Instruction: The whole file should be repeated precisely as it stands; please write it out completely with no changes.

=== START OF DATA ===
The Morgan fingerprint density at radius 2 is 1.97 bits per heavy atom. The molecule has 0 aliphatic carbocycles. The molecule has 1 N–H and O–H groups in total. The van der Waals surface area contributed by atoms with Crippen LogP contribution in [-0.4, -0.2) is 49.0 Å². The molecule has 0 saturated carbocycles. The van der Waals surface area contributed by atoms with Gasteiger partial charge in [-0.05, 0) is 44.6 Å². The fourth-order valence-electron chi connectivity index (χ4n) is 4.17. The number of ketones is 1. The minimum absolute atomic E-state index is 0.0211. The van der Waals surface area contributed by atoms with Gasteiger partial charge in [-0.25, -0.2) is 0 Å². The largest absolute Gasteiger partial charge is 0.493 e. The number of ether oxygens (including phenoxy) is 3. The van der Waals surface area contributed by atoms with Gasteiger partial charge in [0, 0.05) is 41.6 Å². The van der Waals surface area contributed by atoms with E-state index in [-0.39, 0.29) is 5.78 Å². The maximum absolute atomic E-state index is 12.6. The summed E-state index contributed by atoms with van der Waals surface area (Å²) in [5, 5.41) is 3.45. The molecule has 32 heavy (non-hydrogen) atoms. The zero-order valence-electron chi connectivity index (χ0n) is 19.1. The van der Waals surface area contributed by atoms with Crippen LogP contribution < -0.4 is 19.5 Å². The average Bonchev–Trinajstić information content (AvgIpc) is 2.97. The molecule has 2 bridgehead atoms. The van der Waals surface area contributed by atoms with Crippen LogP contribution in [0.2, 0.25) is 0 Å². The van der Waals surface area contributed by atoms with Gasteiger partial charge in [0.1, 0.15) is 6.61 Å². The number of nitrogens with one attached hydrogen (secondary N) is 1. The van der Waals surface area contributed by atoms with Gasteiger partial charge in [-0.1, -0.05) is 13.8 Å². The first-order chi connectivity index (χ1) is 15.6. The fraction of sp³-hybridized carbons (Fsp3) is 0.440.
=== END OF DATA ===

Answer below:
The Morgan fingerprint density at radius 2 is 1.97 bits per heavy atom. The molecule has 0 aliphatic carbocycles. The molecule has 1 N–H and O–H groups in total. The van der Waals surface area contributed by atoms with Crippen LogP contribution in [-0.4, -0.2) is 49.0 Å². The molecule has 0 saturated carbocycles. The van der Waals surface area contributed by atoms with Gasteiger partial charge in [-0.05, 0) is 44.6 Å². The fourth-order valence-electron chi connectivity index (χ4n) is 4.17. The number of ketones is 1. The minimum absolute atomic E-state index is 0.0211. The van der Waals surface area contributed by atoms with Gasteiger partial charge in [-0.25, -0.2) is 0 Å². The largest absolute Gasteiger partial charge is 0.493 e. The number of ether oxygens (including phenoxy) is 3. The van der Waals surface area contributed by atoms with Gasteiger partial charge in [0, 0.05) is 41.6 Å². The van der Waals surface area contributed by atoms with E-state index in [-0.39, 0.29) is 5.78 Å². The maximum absolute atomic E-state index is 12.6. The summed E-state index contributed by atoms with van der Waals surface area (Å²) in [5, 5.41) is 3.45. The molecule has 32 heavy (non-hydrogen) atoms. The zero-order valence-electron chi connectivity index (χ0n) is 19.1. The van der Waals surface area contributed by atoms with Crippen LogP contribution < -0.4 is 19.5 Å². The average Bonchev–Trinajstić information content (AvgIpc) is 2.97. The molecule has 2 bridgehead atoms. The van der Waals surface area contributed by atoms with Crippen LogP contribution in [0.2, 0.25) is 0 Å². The van der Waals surface area contributed by atoms with Gasteiger partial charge in [0.1, 0.15) is 6.61 Å². The number of nitrogens with one attached hydrogen (secondary N) is 1. The van der Waals surface area contributed by atoms with Gasteiger partial charge in [-0.1, -0.05) is 13.8 Å². The first-order chi connectivity index (χ1) is 15.6. The fraction of sp³-hybridized carbons (Fsp3) is 0.440.